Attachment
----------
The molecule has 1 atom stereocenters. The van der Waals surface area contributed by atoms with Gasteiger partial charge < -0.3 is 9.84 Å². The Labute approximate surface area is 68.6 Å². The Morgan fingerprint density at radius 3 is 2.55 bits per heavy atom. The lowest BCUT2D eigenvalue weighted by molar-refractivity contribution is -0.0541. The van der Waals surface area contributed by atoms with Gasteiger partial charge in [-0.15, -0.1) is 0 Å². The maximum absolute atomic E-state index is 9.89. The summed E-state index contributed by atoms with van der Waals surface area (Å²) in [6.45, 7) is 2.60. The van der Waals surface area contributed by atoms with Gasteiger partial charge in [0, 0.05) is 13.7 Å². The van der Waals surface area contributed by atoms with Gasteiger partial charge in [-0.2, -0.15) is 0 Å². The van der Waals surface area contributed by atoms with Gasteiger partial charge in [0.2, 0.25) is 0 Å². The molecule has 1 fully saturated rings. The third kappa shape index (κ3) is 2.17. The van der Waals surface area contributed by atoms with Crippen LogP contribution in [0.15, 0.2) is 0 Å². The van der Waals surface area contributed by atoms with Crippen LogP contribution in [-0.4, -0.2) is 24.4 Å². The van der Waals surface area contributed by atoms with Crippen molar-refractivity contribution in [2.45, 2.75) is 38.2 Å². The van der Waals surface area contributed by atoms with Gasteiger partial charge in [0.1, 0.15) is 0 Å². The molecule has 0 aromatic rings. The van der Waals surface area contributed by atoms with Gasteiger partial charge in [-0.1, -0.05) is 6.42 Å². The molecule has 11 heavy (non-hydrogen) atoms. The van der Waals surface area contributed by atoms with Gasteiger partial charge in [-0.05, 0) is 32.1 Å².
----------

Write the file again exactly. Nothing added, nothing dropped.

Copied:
The molecule has 1 atom stereocenters. The van der Waals surface area contributed by atoms with Gasteiger partial charge < -0.3 is 9.84 Å². The Labute approximate surface area is 68.6 Å². The Morgan fingerprint density at radius 3 is 2.55 bits per heavy atom. The lowest BCUT2D eigenvalue weighted by molar-refractivity contribution is -0.0541. The van der Waals surface area contributed by atoms with Gasteiger partial charge in [-0.15, -0.1) is 0 Å². The maximum absolute atomic E-state index is 9.89. The summed E-state index contributed by atoms with van der Waals surface area (Å²) in [6.45, 7) is 2.60. The van der Waals surface area contributed by atoms with Gasteiger partial charge in [0, 0.05) is 13.7 Å². The van der Waals surface area contributed by atoms with Gasteiger partial charge in [-0.2, -0.15) is 0 Å². The van der Waals surface area contributed by atoms with Gasteiger partial charge in [0.2, 0.25) is 0 Å². The molecule has 1 fully saturated rings. The third kappa shape index (κ3) is 2.17. The van der Waals surface area contributed by atoms with Crippen LogP contribution in [0.15, 0.2) is 0 Å². The van der Waals surface area contributed by atoms with Crippen LogP contribution in [-0.4, -0.2) is 24.4 Å². The van der Waals surface area contributed by atoms with Crippen molar-refractivity contribution in [2.45, 2.75) is 38.2 Å². The van der Waals surface area contributed by atoms with Gasteiger partial charge in [0.1, 0.15) is 0 Å². The molecule has 0 aromatic rings. The van der Waals surface area contributed by atoms with Gasteiger partial charge in [-0.1, -0.05) is 6.42 Å². The molecule has 11 heavy (non-hydrogen) atoms. The van der Waals surface area contributed by atoms with Gasteiger partial charge in [-0.05, 0) is 32.1 Å².